Previous field research by IBHS and others has shown that it is not direct contact from the wildfire flame front that causes many buildings to burn during wildfires. Rather, it is embers that create spot fires by igniting vegetation, debris and flammable materials near or on the exterior of a house. In some cases, embers are blown or drawn into buildings through gable vents, soffit vents and other openings that can ignite a house and cause it to burn from the inside out.
The federal agencies wanted to conduct a series of demonstrations that could be used to educate homeowners about the specific wildfire risks they and their homes face—and how to take steps to reduce those risks. For the research center program, IBHS constructed a test specimen "house" that featured panelized walls where different types of siding could be installed, a complex roof structure with multiple features, and other building components including various types of attic vents. Tests were conducted with vegetation, mulch and vegetative debris on and around the structure.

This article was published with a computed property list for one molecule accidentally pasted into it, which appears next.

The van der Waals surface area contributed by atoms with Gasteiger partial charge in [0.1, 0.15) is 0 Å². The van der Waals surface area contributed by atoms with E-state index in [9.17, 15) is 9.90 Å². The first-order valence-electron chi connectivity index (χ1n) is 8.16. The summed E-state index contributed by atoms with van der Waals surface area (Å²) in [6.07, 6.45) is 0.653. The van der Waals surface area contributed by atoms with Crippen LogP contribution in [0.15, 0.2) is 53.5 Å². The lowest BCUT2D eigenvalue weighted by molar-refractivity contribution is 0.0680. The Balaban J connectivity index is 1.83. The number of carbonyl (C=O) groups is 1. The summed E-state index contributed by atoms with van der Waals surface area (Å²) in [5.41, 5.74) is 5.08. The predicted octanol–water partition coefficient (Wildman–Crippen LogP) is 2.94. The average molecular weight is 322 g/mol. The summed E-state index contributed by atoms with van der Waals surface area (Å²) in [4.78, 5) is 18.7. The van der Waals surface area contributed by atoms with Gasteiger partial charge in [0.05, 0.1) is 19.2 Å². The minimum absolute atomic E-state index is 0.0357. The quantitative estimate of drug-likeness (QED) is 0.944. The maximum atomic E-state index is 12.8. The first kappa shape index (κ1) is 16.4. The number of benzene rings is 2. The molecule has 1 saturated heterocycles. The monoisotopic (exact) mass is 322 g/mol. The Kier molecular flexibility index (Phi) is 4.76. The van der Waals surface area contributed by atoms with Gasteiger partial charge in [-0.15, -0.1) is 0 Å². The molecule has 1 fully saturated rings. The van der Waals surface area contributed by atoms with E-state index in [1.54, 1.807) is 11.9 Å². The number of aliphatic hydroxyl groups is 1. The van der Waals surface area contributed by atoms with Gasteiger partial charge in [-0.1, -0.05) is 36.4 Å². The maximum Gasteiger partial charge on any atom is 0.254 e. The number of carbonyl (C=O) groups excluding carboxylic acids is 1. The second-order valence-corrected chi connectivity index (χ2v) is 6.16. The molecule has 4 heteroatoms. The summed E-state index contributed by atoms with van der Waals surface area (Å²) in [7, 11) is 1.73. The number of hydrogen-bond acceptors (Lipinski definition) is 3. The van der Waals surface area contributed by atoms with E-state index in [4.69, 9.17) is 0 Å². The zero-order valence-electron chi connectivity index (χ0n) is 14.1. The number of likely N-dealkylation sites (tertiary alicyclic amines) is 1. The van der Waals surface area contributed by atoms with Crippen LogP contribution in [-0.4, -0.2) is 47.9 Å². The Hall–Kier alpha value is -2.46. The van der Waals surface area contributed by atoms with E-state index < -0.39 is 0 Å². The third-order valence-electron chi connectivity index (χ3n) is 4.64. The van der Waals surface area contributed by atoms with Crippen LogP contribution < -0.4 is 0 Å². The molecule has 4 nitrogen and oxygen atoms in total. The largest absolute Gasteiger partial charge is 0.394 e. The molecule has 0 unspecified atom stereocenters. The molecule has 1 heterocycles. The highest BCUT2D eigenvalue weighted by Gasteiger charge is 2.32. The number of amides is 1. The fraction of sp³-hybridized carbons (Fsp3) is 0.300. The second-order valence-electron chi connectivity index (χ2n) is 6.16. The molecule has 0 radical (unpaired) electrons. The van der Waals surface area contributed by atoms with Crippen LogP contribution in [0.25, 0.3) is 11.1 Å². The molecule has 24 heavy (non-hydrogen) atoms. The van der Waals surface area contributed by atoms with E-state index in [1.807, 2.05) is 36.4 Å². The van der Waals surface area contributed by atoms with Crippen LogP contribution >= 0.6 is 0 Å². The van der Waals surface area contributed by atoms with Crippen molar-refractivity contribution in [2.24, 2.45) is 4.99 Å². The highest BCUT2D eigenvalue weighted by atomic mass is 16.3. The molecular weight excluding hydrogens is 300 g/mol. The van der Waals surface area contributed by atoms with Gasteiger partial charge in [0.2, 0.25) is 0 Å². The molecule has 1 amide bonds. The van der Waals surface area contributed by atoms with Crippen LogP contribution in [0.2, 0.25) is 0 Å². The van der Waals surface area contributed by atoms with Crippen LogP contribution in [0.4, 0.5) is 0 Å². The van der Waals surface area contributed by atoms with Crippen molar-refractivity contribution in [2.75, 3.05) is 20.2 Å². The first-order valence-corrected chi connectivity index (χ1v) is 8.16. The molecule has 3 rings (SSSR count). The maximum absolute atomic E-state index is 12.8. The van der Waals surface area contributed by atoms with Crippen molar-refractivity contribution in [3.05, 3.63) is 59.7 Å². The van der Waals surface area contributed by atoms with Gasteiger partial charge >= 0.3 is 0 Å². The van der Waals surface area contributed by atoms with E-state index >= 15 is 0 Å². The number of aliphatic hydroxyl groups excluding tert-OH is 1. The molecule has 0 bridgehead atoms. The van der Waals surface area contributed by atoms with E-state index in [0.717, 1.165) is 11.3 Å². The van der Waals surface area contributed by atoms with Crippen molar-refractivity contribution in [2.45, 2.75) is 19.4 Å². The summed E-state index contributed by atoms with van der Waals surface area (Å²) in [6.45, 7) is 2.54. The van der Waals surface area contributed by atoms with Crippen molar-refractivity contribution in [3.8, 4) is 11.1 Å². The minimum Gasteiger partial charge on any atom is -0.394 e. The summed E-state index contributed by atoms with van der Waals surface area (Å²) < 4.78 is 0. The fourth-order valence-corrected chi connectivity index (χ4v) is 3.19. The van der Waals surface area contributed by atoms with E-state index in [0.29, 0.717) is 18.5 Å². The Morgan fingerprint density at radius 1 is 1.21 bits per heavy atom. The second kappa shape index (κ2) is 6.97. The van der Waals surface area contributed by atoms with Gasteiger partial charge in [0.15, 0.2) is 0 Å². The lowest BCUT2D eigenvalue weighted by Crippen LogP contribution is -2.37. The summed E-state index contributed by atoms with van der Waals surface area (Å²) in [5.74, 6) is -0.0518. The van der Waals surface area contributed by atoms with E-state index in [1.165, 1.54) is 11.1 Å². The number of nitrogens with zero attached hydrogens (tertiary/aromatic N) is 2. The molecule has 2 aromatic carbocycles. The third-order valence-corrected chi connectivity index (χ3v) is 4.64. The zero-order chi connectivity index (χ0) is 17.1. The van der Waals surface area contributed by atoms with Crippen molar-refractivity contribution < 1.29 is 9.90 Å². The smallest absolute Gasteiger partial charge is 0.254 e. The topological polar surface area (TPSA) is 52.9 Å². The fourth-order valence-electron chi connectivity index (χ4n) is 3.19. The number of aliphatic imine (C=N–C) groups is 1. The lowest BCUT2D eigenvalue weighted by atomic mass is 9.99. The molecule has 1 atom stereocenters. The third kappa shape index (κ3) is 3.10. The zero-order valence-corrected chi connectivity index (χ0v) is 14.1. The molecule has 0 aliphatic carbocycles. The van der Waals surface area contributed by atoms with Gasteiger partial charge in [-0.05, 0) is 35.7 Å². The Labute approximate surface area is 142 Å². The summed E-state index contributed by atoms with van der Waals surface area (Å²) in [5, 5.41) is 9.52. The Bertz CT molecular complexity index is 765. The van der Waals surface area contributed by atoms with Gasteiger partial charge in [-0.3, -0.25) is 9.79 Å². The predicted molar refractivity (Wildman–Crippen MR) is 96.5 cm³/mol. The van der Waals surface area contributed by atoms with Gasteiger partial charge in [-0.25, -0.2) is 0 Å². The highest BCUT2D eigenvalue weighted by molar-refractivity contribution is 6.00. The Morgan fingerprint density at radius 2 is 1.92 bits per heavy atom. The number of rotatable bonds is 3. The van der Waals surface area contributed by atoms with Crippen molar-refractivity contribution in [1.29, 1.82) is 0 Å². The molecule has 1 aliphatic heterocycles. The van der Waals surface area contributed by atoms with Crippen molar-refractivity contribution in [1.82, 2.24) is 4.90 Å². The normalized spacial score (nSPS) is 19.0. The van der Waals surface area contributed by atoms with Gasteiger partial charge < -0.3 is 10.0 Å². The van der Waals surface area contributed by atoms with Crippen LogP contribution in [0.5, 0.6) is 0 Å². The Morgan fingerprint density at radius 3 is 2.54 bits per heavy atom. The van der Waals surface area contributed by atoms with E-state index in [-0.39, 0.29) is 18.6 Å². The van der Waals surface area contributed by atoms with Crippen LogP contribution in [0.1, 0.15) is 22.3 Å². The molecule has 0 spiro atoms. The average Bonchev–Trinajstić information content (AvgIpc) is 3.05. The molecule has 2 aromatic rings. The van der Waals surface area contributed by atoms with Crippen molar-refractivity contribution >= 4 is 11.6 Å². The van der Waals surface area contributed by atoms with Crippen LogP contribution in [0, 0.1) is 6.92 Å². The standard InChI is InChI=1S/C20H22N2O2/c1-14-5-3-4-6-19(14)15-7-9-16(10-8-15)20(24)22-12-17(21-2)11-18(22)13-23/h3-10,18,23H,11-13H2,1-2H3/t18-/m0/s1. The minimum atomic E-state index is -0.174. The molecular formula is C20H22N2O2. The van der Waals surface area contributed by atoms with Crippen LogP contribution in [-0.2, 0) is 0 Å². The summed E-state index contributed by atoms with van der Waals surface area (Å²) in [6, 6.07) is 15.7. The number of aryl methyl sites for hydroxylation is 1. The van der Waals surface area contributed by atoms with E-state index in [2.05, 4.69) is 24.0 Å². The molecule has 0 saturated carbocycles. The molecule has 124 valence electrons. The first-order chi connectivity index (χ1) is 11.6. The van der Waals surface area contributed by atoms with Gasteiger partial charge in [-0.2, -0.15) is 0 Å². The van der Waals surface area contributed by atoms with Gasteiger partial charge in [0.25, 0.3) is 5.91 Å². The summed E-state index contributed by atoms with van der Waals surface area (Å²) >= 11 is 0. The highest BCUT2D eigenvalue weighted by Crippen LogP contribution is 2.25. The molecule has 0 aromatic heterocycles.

"We then created a mechanical system to generate and inject large amounts of embers into a wind stream—similar to what would be observed in a real-world ember attack during a wind-driven wildfire event," Rochman explains. "The outcome of these initial tests exploring home ignition points will be an interactive online program, as well as educational video and other materials created by our partners to clearly demonstrate ways property owners can take control of and minimize their wildfire-related risks."
During the first half of 2011, IBHS will begin a series of wind tests focusing on residential and commercial roofs. "The insurance industry is the largest customer of the roofing industry, replacing millions of roofs each year," notes Rochman. "What's more, a compromised roof leads to all kinds of other damage, as the roof is a major portal to the interior."
Next Up: Indoor Hailstorms
Even as they were bringing wind and wildfire capabilities online, IBHS scientists were working to create realistic hailstones and a hail delivery mechanism that can mimic real-world storms.
While the lifespan of many roofs is purported to be 20 years, roofs in severe hail-prone areas often must be replaced every seven to 10 years, according to insurance industry data. Despite persistent damage, building codes do not require consideration of impact resistance in the selection of most building materials, even in hail-prone regions.